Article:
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Last Update: 2018-08-07 Source: Research Headlines
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History springs back to life via virtual reality
The application of virtual reality to cultural heritage is contributing to the way both knowledge and objects are preserved and handed down to future generations of Europeans. Now an EU-funded project is helping increase knowledge and share virtual reality expertise among researchers in Romania, Slovenia and Italy.
© eHeritage Project, 2018
The EU-funded eHeritage project uses advances in information technology and recent progress in virtual reality (VR) applications to bring new life to history, making it easier to preserve Europes cultural heritage.
In creating applications for cultural heritage sites in this way, eHeritage contributes to the spread of knowledge in the fields of history and the arts. The applications could involve creating an online 3D version of an 18th century book or developing an immersive VR experience in a museum or an art gallery attracting the interest of more people in Europes history and heritage.
The project supports and expands the capacity of the Virtual Reality and Robotics Department (VRRD) of the Transilvania University of Brasov (UTBv) in Romania to interact through twinning with research centres at Slovenias Joef Stefan Institute in Ljubljana and Italys Scuola Superiore SantAnna in Pisa.
In this way, the Romanian researchers are better able to cooperate with internationally recognised leaders in this technology with the main objective of eHeritage being the development of a centre of excellence in virtual heritage.
The general objective of the eHeritage project is to increase the capacity, quality and extent of the research staff of Transilvania University of Brasov, by establishing strong and sustainable research cooperation schemes with the partners, based on close scientific and social interaction, says project coordinator Mihai Duguleana of UTBv.
A unit of this kind in Romania, specialised in creating applications for cultural heritage sites, is also a first step towards consolidating research in Eastern Europe. Close collaboration is already underway with the Ovidius University in Constanta in Romania and there is growing interest from local authorities.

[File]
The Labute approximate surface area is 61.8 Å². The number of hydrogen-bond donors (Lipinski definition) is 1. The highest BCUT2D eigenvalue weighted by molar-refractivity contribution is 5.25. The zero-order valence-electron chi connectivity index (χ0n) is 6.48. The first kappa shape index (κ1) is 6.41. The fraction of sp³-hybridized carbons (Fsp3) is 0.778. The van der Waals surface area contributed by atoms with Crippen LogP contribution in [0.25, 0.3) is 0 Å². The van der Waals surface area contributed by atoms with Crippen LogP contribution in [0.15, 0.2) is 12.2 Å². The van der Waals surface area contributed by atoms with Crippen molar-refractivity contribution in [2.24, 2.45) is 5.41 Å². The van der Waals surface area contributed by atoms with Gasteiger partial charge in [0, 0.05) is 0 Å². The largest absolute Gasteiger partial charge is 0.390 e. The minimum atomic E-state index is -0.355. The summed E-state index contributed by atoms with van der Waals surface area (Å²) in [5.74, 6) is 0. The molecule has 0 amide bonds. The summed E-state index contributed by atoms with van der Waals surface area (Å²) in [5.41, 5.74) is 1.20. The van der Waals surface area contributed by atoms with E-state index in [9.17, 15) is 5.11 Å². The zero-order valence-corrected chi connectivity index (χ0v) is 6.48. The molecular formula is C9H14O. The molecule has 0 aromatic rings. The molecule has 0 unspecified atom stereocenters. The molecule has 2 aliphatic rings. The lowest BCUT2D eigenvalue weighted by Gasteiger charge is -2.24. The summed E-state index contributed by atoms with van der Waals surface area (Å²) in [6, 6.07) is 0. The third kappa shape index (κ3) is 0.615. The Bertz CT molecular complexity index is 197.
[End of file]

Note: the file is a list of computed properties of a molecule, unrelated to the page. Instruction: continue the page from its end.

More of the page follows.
The project goals of sharing knowledge and results, gaining experience and new information and interacting with other like-minded professionals, have had a cumulative effect.
Our consortium has produced over 20 research papers, and we estimate reaching 30 research papers by the end of the project, says Duguleana.
While eHeritage is more about knowledge transfer and growing a network of partners, it has attracted wider attention through a series of public events and exhibitions, the most recent being a 3D online version of a book on the criminal code of Austria and Bohemia presenting 18th century torture instruments and techniques and their regulation.
A copy of the book stored in the History Museum of Brasov was not accessible to the general public until eHeritage used 3D VR techniques to bring its contents to life. It is one of a number of VR infotainment installations developed for museums using tactile and holographic technologies.
The expertise of the eHeritage team includes augmented reality as well as virtual reality, 3D photogrammetry reconstruction and haptics, a form of interaction involving touch. Interest is widespread and thousands of people have participated in events that have included presentation of the haptic bow, allowing users to experience shooting a bow and arrow with sensory feedback.
The team has also used photogrammetry to scan and digitally store 3D models of various landmarks in the Brasov region. These include several fortified churches presented on custom-made holographic stands, attracting the attention of museum and church curators, local authorities and other specialists both in Romania and abroad.
The attention is a direct result of the interest generated by eHeritage and a step towards expanding the reach of the project.
Experiencing various technologies improved our perspective on the scope of the project and allowed us to access a wide range of interested people, explains Duguleana.